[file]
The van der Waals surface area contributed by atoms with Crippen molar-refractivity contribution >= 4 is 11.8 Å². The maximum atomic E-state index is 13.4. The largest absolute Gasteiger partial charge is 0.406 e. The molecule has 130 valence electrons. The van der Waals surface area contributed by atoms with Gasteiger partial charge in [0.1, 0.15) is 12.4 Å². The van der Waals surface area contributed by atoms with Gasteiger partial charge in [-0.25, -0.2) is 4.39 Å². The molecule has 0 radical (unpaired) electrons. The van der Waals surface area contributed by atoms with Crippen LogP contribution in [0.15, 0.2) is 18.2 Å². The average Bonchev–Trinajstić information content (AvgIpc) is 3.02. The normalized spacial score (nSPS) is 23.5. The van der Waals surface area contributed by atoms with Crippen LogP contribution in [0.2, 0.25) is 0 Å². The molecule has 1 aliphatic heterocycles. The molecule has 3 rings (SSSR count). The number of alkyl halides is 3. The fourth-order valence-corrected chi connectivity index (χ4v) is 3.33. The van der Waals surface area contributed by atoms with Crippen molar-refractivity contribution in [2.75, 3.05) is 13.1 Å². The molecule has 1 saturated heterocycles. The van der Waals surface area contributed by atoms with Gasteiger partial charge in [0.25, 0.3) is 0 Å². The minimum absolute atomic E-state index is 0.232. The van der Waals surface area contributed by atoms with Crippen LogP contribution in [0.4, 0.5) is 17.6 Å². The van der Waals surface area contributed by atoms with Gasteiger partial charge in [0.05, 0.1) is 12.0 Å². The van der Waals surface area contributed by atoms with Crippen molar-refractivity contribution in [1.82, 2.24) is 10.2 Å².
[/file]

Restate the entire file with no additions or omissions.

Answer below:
The van der Waals surface area contributed by atoms with Crippen molar-refractivity contribution >= 4 is 11.8 Å². The maximum atomic E-state index is 13.4. The largest absolute Gasteiger partial charge is 0.406 e. The molecule has 130 valence electrons. The van der Waals surface area contributed by atoms with Gasteiger partial charge in [0.1, 0.15) is 12.4 Å². The van der Waals surface area contributed by atoms with Gasteiger partial charge in [-0.25, -0.2) is 4.39 Å². The molecule has 0 radical (unpaired) electrons. The van der Waals surface area contributed by atoms with Crippen LogP contribution in [0.15, 0.2) is 18.2 Å². The average Bonchev–Trinajstić information content (AvgIpc) is 3.02. The normalized spacial score (nSPS) is 23.5. The van der Waals surface area contributed by atoms with Crippen LogP contribution in [0.2, 0.25) is 0 Å². The molecule has 1 aliphatic heterocycles. The molecule has 3 rings (SSSR count). The number of alkyl halides is 3. The fourth-order valence-corrected chi connectivity index (χ4v) is 3.33. The van der Waals surface area contributed by atoms with Crippen molar-refractivity contribution in [2.75, 3.05) is 13.1 Å². The molecule has 1 saturated heterocycles. The van der Waals surface area contributed by atoms with Gasteiger partial charge in [0.25, 0.3) is 0 Å². The minimum absolute atomic E-state index is 0.232. The van der Waals surface area contributed by atoms with Crippen LogP contribution in [0.4, 0.5) is 17.6 Å². The van der Waals surface area contributed by atoms with Gasteiger partial charge in [0.05, 0.1) is 12.0 Å². The van der Waals surface area contributed by atoms with Crippen molar-refractivity contribution in [1.82, 2.24) is 10.2 Å².